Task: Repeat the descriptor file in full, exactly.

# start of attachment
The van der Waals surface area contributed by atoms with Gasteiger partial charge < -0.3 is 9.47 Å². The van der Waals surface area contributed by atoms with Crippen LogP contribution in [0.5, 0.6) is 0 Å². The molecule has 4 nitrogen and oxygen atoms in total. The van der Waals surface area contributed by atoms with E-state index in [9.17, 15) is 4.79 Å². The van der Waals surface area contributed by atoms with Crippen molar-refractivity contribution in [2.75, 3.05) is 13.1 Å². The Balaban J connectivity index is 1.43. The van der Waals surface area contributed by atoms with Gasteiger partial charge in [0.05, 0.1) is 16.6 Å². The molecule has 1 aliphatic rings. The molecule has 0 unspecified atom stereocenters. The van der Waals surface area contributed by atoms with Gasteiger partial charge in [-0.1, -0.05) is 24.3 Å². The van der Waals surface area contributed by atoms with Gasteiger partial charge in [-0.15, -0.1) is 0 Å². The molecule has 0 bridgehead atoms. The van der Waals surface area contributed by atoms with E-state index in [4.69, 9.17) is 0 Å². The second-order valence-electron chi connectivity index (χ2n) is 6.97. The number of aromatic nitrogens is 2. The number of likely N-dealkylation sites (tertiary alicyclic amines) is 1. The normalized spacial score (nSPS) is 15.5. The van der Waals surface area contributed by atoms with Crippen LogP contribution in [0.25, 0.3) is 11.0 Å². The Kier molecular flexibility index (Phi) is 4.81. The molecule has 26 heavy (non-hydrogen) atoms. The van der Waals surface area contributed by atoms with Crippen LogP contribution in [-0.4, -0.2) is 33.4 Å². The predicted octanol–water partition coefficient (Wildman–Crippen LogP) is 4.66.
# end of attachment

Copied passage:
The van der Waals surface area contributed by atoms with Gasteiger partial charge < -0.3 is 9.47 Å². The van der Waals surface area contributed by atoms with Crippen LogP contribution in [0.5, 0.6) is 0 Å². The molecule has 4 nitrogen and oxygen atoms in total. The van der Waals surface area contributed by atoms with E-state index in [9.17, 15) is 4.79 Å². The van der Waals surface area contributed by atoms with Crippen molar-refractivity contribution in [2.75, 3.05) is 13.1 Å². The Balaban J connectivity index is 1.43. The van der Waals surface area contributed by atoms with Gasteiger partial charge in [0.05, 0.1) is 16.6 Å². The molecule has 1 aliphatic rings. The molecule has 0 unspecified atom stereocenters. The van der Waals surface area contributed by atoms with Gasteiger partial charge in [-0.1, -0.05) is 24.3 Å². The van der Waals surface area contributed by atoms with Gasteiger partial charge in [-0.15, -0.1) is 0 Å². The molecule has 0 bridgehead atoms. The van der Waals surface area contributed by atoms with E-state index in [4.69, 9.17) is 0 Å². The second-order valence-electron chi connectivity index (χ2n) is 6.97. The number of aromatic nitrogens is 2. The number of likely N-dealkylation sites (tertiary alicyclic amines) is 1. The normalized spacial score (nSPS) is 15.5. The van der Waals surface area contributed by atoms with Crippen LogP contribution in [0.25, 0.3) is 11.0 Å². The Kier molecular flexibility index (Phi) is 4.81. The molecule has 26 heavy (non-hydrogen) atoms. The van der Waals surface area contributed by atoms with Crippen LogP contribution in [-0.4, -0.2) is 33.4 Å². The predicted octanol–water partition coefficient (Wildman–Crippen LogP) is 4.66.